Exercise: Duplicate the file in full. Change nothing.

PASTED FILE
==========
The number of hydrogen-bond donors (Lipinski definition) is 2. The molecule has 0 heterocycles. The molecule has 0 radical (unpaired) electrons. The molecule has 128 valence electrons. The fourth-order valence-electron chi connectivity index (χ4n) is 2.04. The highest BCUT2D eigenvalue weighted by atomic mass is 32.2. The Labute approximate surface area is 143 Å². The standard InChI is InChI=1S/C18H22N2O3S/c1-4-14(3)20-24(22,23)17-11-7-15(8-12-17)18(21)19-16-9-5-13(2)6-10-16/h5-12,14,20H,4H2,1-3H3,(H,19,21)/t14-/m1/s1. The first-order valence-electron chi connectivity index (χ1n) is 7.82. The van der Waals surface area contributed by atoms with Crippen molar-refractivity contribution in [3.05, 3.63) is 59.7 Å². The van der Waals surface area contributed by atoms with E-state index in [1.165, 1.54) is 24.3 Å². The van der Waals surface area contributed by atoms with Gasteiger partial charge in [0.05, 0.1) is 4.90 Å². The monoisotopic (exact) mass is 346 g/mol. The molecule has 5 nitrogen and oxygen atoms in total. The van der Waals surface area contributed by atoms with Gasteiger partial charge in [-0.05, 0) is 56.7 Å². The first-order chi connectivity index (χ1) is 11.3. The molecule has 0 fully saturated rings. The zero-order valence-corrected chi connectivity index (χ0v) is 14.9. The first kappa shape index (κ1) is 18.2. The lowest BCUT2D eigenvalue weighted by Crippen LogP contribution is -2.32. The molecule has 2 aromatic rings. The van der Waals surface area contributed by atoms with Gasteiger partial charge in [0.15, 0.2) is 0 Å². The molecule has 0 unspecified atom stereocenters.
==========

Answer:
The number of hydrogen-bond donors (Lipinski definition) is 2. The molecule has 0 heterocycles. The molecule has 0 radical (unpaired) electrons. The molecule has 128 valence electrons. The fourth-order valence-electron chi connectivity index (χ4n) is 2.04. The highest BCUT2D eigenvalue weighted by atomic mass is 32.2. The Labute approximate surface area is 143 Å². The standard InChI is InChI=1S/C18H22N2O3S/c1-4-14(3)20-24(22,23)17-11-7-15(8-12-17)18(21)19-16-9-5-13(2)6-10-16/h5-12,14,20H,4H2,1-3H3,(H,19,21)/t14-/m1/s1. The first-order valence-electron chi connectivity index (χ1n) is 7.82. The van der Waals surface area contributed by atoms with Crippen molar-refractivity contribution in [3.05, 3.63) is 59.7 Å². The van der Waals surface area contributed by atoms with E-state index in [1.165, 1.54) is 24.3 Å². The van der Waals surface area contributed by atoms with Gasteiger partial charge in [0.05, 0.1) is 4.90 Å². The monoisotopic (exact) mass is 346 g/mol. The molecule has 5 nitrogen and oxygen atoms in total. The van der Waals surface area contributed by atoms with Gasteiger partial charge in [-0.05, 0) is 56.7 Å². The first-order chi connectivity index (χ1) is 11.3. The molecule has 0 fully saturated rings. The zero-order valence-corrected chi connectivity index (χ0v) is 14.9. The first kappa shape index (κ1) is 18.2. The lowest BCUT2D eigenvalue weighted by Crippen LogP contribution is -2.32. The molecule has 2 aromatic rings. The van der Waals surface area contributed by atoms with Gasteiger partial charge in [0.15, 0.2) is 0 Å². The molecule has 0 unspecified atom stereocenters.